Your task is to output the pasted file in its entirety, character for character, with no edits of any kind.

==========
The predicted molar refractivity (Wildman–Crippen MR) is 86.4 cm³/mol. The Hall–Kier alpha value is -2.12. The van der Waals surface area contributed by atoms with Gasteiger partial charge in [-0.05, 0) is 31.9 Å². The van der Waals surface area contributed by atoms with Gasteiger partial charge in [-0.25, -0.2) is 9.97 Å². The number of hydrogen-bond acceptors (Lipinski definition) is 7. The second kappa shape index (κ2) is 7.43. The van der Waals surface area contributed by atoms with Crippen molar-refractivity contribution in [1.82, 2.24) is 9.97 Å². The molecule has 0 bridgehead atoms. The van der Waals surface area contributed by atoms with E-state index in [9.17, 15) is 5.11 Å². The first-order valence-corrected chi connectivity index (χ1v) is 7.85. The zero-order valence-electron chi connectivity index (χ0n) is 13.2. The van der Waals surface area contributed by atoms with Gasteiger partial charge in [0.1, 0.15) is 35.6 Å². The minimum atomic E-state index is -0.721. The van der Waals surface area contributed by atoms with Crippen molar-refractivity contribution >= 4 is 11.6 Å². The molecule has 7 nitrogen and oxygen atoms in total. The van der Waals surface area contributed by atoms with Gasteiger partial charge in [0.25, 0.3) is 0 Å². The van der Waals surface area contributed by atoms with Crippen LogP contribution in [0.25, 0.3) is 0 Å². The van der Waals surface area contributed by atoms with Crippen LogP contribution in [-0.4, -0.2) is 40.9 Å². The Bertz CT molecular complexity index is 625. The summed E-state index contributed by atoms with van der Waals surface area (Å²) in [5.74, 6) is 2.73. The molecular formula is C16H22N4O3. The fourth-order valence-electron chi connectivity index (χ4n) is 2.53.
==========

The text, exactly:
The predicted molar refractivity (Wildman–Crippen MR) is 86.4 cm³/mol. The Hall–Kier alpha value is -2.12. The van der Waals surface area contributed by atoms with Gasteiger partial charge in [-0.05, 0) is 31.9 Å². The van der Waals surface area contributed by atoms with Gasteiger partial charge in [-0.25, -0.2) is 9.97 Å². The number of hydrogen-bond acceptors (Lipinski definition) is 7. The second kappa shape index (κ2) is 7.43. The van der Waals surface area contributed by atoms with Crippen molar-refractivity contribution in [1.82, 2.24) is 9.97 Å². The molecule has 0 bridgehead atoms. The van der Waals surface area contributed by atoms with E-state index in [9.17, 15) is 5.11 Å². The first-order valence-corrected chi connectivity index (χ1v) is 7.85. The zero-order valence-electron chi connectivity index (χ0n) is 13.2. The van der Waals surface area contributed by atoms with Gasteiger partial charge in [0.1, 0.15) is 35.6 Å². The minimum atomic E-state index is -0.721. The van der Waals surface area contributed by atoms with Crippen molar-refractivity contribution >= 4 is 11.6 Å². The molecule has 7 nitrogen and oxygen atoms in total. The van der Waals surface area contributed by atoms with Gasteiger partial charge in [0.25, 0.3) is 0 Å². The van der Waals surface area contributed by atoms with Crippen LogP contribution in [0.25, 0.3) is 0 Å². The van der Waals surface area contributed by atoms with Crippen LogP contribution in [-0.4, -0.2) is 40.9 Å². The Bertz CT molecular complexity index is 625. The summed E-state index contributed by atoms with van der Waals surface area (Å²) in [5.74, 6) is 2.73. The molecular formula is C16H22N4O3. The fourth-order valence-electron chi connectivity index (χ4n) is 2.53.